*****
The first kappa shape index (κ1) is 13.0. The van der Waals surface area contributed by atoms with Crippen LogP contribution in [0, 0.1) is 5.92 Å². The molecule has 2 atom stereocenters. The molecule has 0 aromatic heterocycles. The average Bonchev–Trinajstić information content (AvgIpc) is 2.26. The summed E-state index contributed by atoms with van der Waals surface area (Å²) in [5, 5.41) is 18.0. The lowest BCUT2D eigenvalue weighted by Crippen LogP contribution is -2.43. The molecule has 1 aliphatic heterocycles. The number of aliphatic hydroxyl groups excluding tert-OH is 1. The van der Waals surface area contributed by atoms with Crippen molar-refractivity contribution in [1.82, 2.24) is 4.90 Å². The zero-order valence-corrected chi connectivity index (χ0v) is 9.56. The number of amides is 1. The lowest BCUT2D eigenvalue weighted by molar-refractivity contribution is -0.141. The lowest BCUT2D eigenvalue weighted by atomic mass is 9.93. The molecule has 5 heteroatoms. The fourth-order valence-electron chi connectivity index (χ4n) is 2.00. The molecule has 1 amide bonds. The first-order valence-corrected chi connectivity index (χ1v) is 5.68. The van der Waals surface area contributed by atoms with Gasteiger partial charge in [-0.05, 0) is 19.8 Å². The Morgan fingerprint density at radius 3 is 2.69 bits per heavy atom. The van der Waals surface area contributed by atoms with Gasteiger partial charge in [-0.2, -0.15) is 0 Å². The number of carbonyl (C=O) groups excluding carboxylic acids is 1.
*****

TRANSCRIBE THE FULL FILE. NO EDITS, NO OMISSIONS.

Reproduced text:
The first kappa shape index (κ1) is 13.0. The van der Waals surface area contributed by atoms with Crippen LogP contribution in [0, 0.1) is 5.92 Å². The molecule has 2 atom stereocenters. The molecule has 0 aromatic heterocycles. The average Bonchev–Trinajstić information content (AvgIpc) is 2.26. The summed E-state index contributed by atoms with van der Waals surface area (Å²) in [5, 5.41) is 18.0. The lowest BCUT2D eigenvalue weighted by Crippen LogP contribution is -2.43. The molecule has 1 aliphatic heterocycles. The number of aliphatic hydroxyl groups excluding tert-OH is 1. The van der Waals surface area contributed by atoms with Crippen molar-refractivity contribution in [1.82, 2.24) is 4.90 Å². The zero-order valence-corrected chi connectivity index (χ0v) is 9.56. The number of amides is 1. The lowest BCUT2D eigenvalue weighted by molar-refractivity contribution is -0.141. The lowest BCUT2D eigenvalue weighted by atomic mass is 9.93. The molecule has 5 heteroatoms. The fourth-order valence-electron chi connectivity index (χ4n) is 2.00. The molecule has 1 amide bonds. The first-order valence-corrected chi connectivity index (χ1v) is 5.68. The van der Waals surface area contributed by atoms with Gasteiger partial charge in [-0.05, 0) is 19.8 Å². The Morgan fingerprint density at radius 3 is 2.69 bits per heavy atom. The van der Waals surface area contributed by atoms with Gasteiger partial charge in [-0.2, -0.15) is 0 Å². The number of carbonyl (C=O) groups excluding carboxylic acids is 1.